Runners need to develop new skills and routines to succeed in the triathlon because running in a triathlon is quite different than running in a 5k, 10k, half-marathon, marathon, or trail running event. The reason for this is because in a running event you’re starting the race fresh, whereas in a triathlon you’re starting the run already having exerted a bunch of energy on in the swim and the bike, so you’re low on energy and your body is scrunched up from the bike.
If you look at track runners or elite road running races the athletes have a big swooping butt kick running technique, whereas even the best triathlon runners in the world have a running technique that’s built much more for efficiency than pure speed.
Not only will you have to adjust your running technique as you take up triathlon, but you’ve got two more sports to learn. If you’re a runner transitioning to triathlon, use these tips to build up out your newly required fitness skills.
Learning To Swim – It Requires a Different Mindset Than Running
For runners, there are a few points to keep in mind. First, swimming has a different dynamic – you cannot merely push harder for speed. Swimming requires more technique than running.
Second, you cannot go into swimming workouts with smashed up run legs. That means doing a swim session on the same day,shortly after a long run is not a good idea.
Dial Back On Your Running To Fit In Other Training Activities
When you get started in triathlon training as a runner, you are probably used to doing hours of running. You might do a long run every weekend and traditional running races. However, it would be best if you changed your routine. Instead of doing multiple runs each week, you will need to add in other training activities. For example, spend most of your “fresh legs” energy in the pool and on the bike.
A lot of coaches will break down the hours of a triathlon training week into 50% biking, 30% swimming, 20% running.
Add Muscular Endurance Training On The Bike
As a runner, you have a great “cardio engine.” That gives you a foundation of fitness to build on. The bike portion of the triathlon is more of a strength-focused event, however. Strong runners come to the bike with a strong engine but not enough muscular strength to deploy that engine effectively.
There is a simple training solution to help runners build up their muscular endurance. During your bike rides include periods of time where your pedaling cadence is in the 50-70rpm range. This will be a tough adjustment, but it’s worth it to build up your overall muscle strength because it’s like strength training for cycling.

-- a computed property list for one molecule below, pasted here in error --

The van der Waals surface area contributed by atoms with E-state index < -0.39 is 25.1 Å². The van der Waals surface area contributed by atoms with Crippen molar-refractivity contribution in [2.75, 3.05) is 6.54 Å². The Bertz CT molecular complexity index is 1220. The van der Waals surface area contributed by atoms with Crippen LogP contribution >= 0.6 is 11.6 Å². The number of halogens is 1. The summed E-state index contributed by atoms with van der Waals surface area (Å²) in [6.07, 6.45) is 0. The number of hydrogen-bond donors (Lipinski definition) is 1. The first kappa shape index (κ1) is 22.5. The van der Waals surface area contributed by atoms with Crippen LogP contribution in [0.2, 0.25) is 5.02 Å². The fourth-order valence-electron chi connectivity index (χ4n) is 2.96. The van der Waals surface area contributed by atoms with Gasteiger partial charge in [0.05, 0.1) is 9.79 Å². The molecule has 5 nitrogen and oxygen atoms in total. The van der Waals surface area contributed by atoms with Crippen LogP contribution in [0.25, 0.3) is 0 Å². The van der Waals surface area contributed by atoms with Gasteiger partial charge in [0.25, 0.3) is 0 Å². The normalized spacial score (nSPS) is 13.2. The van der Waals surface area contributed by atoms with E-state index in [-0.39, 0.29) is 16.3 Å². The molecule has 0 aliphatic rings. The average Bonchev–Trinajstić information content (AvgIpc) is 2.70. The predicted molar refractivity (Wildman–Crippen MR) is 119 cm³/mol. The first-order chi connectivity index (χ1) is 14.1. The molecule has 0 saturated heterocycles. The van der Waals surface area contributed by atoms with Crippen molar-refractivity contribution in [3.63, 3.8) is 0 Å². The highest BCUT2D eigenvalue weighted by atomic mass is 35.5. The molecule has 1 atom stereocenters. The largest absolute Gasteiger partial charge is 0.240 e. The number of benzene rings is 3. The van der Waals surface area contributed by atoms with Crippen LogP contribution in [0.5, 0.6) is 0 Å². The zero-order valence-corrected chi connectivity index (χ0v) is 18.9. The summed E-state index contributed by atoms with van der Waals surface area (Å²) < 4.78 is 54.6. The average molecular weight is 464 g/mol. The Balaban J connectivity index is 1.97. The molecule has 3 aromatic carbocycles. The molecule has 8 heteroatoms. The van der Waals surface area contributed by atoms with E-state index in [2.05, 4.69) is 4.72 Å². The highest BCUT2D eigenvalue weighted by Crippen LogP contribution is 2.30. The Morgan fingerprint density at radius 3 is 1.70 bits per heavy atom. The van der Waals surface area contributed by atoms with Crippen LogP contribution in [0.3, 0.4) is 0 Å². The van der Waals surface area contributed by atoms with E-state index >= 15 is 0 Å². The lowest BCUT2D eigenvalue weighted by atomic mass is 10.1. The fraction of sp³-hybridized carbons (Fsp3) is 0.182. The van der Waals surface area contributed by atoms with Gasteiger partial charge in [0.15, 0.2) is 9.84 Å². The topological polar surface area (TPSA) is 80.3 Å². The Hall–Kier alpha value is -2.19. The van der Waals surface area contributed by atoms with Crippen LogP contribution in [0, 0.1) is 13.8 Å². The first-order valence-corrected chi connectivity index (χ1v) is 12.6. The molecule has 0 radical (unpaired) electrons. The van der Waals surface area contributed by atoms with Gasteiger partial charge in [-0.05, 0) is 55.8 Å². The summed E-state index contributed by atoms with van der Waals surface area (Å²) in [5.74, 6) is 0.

You Need To Adjust To New Equipment
Running is a great minimalist sport. You need shoes, clothes and you’re ready to get started. When you start training for a triathlon, you might be worried about having to spend thousands of dollars on new gear. It doesn’t have to be that way.
I encourage new triathletes to get into the sport with as little gear as possible. Give yourself a budget of a few hundred dollars for your triathlon. Use this list to get started:
-Tri shorts (these also double in as your swimwear)
-A cycling top
-Mirrored goggles (you can use these in the pool and open water)
-A set of aero bars to attach to your bike. There’s no need to buy a multi-thousand dollar bike to get started. Just attach aero bars and you’re good to go.
-A bike helmet
With that gear, and the running shoes you already have, you have enough to get started in any distance triathlon you want to enter.
Increase Your Focus on Nutrition For Optimal Performance
As a runner, your diet habits are probably not ideal for the demands of triathlon (see: runners don’t typically think about in-race nutrition). Most runners I know survive on water and aspirin. In a triathlon, you need more than that. Since there is a greater strength focus and you end with a run, you need different nutritional support. This point is especially crucial if you are getting ready for a more extended event. When you are competing for half a day or longer, you need more fuel to keep going.
Keep these principles in mind as you get ready for your first triathlon event. If you want more support and a complete understanding of how to build running into your triathlon preparation check out my book, Triathlon Running Foundations, which is specifically for how to develop the unique triathlon-running skills you’ll need to be successful in your race.